How vulnerable are your trucking operations? Someone—likely one person or very few individuals, officials believe—stuffed latex gloves into the fuel tanks of about 30 Mount Vernon, NY heavy trucks with snowplows and put them out of commission at a key time just before a snowstorm hit last week.
It's a classic vehicle disabling trick right up there with sugar in the gas tank, only it actually works. Getting a latex rubber glove or two down into a fuel tank won't do much right away—the gloves don't dissolve and will just float there—until you start the vehicle and a glove gets sucked up into the fuel intake hose and causes a total blockage.
That will choke off, sputter and stall the vehicle, seemingly inexplicably to the driver. Mount Vernon trucks struggled and choked to a halt at the side of the road after city drivers pulled them out to plow and salt the roads.
The unfortunate takeaway is that the attack worked, showing how truly little it can take for some negative force to seriously disable a trucking operation or business. Mount Vernon Mayor Richard Thomas called the act "a direct attack on the people of Mount Vernon."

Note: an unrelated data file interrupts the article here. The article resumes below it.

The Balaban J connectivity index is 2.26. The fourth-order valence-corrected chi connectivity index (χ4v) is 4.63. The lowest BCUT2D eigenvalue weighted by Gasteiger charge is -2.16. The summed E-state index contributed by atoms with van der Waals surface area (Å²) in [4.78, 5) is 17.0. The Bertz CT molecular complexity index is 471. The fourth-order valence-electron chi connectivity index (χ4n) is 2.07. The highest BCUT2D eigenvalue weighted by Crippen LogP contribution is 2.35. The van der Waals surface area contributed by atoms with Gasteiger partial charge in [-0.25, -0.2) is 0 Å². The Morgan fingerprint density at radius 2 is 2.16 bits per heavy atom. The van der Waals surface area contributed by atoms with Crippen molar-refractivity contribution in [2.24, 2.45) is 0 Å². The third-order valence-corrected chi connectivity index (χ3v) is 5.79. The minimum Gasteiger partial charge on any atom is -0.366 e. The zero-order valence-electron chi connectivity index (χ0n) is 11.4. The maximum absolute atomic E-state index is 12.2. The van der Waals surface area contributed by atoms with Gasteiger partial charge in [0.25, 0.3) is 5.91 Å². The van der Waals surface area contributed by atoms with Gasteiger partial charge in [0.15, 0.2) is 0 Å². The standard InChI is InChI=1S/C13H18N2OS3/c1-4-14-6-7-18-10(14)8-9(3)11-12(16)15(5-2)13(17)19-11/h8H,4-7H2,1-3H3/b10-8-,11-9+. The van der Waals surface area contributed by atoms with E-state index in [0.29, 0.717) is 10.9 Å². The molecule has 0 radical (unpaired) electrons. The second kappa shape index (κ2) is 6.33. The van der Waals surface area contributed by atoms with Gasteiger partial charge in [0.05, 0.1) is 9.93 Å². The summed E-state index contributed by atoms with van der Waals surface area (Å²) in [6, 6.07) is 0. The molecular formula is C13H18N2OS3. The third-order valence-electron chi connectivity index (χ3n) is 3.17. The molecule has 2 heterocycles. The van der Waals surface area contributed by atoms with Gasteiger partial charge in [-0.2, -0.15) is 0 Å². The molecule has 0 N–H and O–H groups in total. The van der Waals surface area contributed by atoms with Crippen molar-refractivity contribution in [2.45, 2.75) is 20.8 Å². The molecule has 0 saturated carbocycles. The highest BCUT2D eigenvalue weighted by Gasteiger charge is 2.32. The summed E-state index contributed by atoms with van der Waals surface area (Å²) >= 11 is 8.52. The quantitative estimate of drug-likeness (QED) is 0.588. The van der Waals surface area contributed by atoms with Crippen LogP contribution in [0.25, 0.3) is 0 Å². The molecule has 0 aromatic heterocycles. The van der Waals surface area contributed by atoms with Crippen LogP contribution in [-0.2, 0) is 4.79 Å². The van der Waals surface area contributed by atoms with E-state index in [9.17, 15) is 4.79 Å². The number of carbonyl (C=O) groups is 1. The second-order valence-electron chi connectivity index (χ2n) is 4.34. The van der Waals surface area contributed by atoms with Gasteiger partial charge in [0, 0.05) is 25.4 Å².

He noted that as a result of the sabotage, snowplow and salt trucks had been delayed and it did indeed cause a public and transportation danger. "We saw oil tankers spinning out; we saw buses getting stuck on inclines and slopes," he said. Police officers had to be diverted to block off roads, Mount Vernon Chief of Police Shawn Harris said.
According to news reports, Mount Vernon Public Works mechanics had to use bent coat hangers—much like hangers straightened out as a tool to open a locked vehicle—to fish out the latex gloves from the tanks. In the end, many of the 30 snow plow trucks were delayed and couldn't get out until about 10 a.m., well after they would have otherwise.
The city is reviewing security camera footage but as of yet has reported no further leads.